Disarming Bellesiles

When Michael Bellesiles' book, "Arming America: The Origins of a National Gun Culture" (Knopf, 2000) first came out, it was heralded by reviewers across the country as a rewrite of U.S. history.

The thesis of the book is that there were few firearms in colonial America, and those that did exist were largely broken, ineffective, inaccurate and inferior — even to Indian archery equipment of that day.

Bellesiles' book contains voluminous referencing of historical documents, including probate wills, diaries and even some early sporting magazines to support his thesis that firearms in colonial America were no good or numerous until the Civil War.

He then argues that following the Civil War the NRA was created, which built up a "gun culture" in early America that contributes to contemporary firearms violence.

This may not sound right to you. Anyone who owns guns knows that if they work, you give them to friends or family if you get too old to use them.

But, a whole bunch of notable scholars swallowed Bellesiles' book — hook, line and sinker — and sung his praises, resulting in his receiving awards, including the coveted Bancroft Prize for history writing, as well as lucrative speaking engagements and fellowships.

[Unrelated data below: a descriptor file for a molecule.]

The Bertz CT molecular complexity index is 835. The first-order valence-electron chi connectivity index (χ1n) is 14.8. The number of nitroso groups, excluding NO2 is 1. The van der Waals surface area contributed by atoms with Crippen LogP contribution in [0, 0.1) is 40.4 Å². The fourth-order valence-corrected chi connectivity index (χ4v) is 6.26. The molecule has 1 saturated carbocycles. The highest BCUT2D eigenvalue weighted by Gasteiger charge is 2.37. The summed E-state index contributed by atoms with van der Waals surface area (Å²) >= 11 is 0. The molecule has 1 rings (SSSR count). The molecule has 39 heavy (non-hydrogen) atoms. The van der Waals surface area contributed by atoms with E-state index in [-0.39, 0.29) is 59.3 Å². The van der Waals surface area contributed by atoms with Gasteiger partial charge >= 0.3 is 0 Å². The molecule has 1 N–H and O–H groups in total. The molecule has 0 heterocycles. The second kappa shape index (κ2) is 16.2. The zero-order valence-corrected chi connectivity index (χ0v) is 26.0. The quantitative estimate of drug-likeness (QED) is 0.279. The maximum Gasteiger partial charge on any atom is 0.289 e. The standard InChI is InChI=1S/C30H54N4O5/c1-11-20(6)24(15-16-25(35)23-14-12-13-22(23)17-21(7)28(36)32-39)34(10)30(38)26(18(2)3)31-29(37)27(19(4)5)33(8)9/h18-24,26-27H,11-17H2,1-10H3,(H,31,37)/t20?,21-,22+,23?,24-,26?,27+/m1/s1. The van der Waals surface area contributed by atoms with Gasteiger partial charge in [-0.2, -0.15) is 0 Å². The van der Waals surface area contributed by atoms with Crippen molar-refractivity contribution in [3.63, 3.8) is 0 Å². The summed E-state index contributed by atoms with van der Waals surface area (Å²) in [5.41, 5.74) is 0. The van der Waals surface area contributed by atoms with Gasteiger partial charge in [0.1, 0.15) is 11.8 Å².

While Bellesiles was soaking up the glory, some diligent scholars were checking his facts. Clayton Cramer, James Lindgren, Joyce Malcolm, David Kopel, Melissa Seckora and Donald Kates poked numerous holes in Bellesiles' arguments and revealed many serious flaws and inaccuracies.

This writer contributed to the rout by showing that Bellesiles' statistics and arguments about hunting and black powder weapons were equally misleading and inaccurate.

Bellesiles' responses to his critics were claims that his researched notes were destroyed in a flood that hit his office. He later contended that people had hacked into his website to change his data and his responses.

John Boorman recently made a fine feature film "The Tailor of Panama" about a tailor who starts telling lies that ultimately start a war. As more studied reviews came in, it appeared that Bellesiles' book was a "Tailor of Panama" book.

His defense added more fuel to the fire. Researchers found that some of the records he reported reviewing did not exist, such as those for San Francisco that were destroyed by the great quake and fire.